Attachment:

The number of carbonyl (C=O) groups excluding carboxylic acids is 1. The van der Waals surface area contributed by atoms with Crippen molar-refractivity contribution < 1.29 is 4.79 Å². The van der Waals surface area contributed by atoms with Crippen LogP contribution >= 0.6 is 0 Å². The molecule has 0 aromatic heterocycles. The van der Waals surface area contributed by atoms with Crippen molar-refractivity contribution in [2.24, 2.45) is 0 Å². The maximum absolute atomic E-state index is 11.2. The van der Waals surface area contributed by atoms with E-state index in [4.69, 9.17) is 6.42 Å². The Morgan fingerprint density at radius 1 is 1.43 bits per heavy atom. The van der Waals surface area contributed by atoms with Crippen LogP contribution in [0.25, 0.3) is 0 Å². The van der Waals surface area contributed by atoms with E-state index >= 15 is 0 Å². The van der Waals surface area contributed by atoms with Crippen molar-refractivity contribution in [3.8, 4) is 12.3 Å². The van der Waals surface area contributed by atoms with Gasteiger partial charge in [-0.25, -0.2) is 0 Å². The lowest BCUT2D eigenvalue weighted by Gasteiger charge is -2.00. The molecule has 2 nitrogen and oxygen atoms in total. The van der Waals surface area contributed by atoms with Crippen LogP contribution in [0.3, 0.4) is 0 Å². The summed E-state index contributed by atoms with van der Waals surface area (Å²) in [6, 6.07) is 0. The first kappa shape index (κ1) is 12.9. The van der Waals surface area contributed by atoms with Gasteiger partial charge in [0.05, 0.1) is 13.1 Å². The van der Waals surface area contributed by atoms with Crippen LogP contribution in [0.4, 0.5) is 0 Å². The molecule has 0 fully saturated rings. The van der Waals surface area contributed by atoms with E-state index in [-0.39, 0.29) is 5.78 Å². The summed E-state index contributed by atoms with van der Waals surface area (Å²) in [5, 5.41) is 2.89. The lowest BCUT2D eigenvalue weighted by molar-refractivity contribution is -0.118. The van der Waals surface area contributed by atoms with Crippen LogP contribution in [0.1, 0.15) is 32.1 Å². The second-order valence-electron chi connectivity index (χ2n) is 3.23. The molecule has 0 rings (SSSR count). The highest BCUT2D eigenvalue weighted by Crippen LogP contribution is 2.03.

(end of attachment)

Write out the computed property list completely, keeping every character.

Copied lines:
The number of carbonyl (C=O) groups excluding carboxylic acids is 1. The van der Waals surface area contributed by atoms with Crippen molar-refractivity contribution < 1.29 is 4.79 Å². The van der Waals surface area contributed by atoms with Crippen LogP contribution >= 0.6 is 0 Å². The molecule has 0 aromatic heterocycles. The van der Waals surface area contributed by atoms with Crippen molar-refractivity contribution in [2.24, 2.45) is 0 Å². The maximum absolute atomic E-state index is 11.2. The van der Waals surface area contributed by atoms with E-state index in [4.69, 9.17) is 6.42 Å². The Morgan fingerprint density at radius 1 is 1.43 bits per heavy atom. The van der Waals surface area contributed by atoms with Crippen LogP contribution in [0.25, 0.3) is 0 Å². The van der Waals surface area contributed by atoms with E-state index >= 15 is 0 Å². The van der Waals surface area contributed by atoms with Crippen molar-refractivity contribution in [3.8, 4) is 12.3 Å². The van der Waals surface area contributed by atoms with Gasteiger partial charge in [-0.25, -0.2) is 0 Å². The lowest BCUT2D eigenvalue weighted by Gasteiger charge is -2.00. The molecule has 2 nitrogen and oxygen atoms in total. The van der Waals surface area contributed by atoms with Crippen LogP contribution in [0.3, 0.4) is 0 Å². The summed E-state index contributed by atoms with van der Waals surface area (Å²) in [6, 6.07) is 0. The first kappa shape index (κ1) is 12.9. The van der Waals surface area contributed by atoms with Gasteiger partial charge in [0.05, 0.1) is 13.1 Å². The van der Waals surface area contributed by atoms with Crippen LogP contribution in [0.4, 0.5) is 0 Å². The molecule has 0 fully saturated rings. The van der Waals surface area contributed by atoms with E-state index in [-0.39, 0.29) is 5.78 Å². The summed E-state index contributed by atoms with van der Waals surface area (Å²) in [5, 5.41) is 2.89. The lowest BCUT2D eigenvalue weighted by molar-refractivity contribution is -0.118. The van der Waals surface area contributed by atoms with Crippen LogP contribution in [0.1, 0.15) is 32.1 Å². The second-order valence-electron chi connectivity index (χ2n) is 3.23. The molecule has 0 rings (SSSR count). The highest BCUT2D eigenvalue weighted by Crippen LogP contribution is 2.03.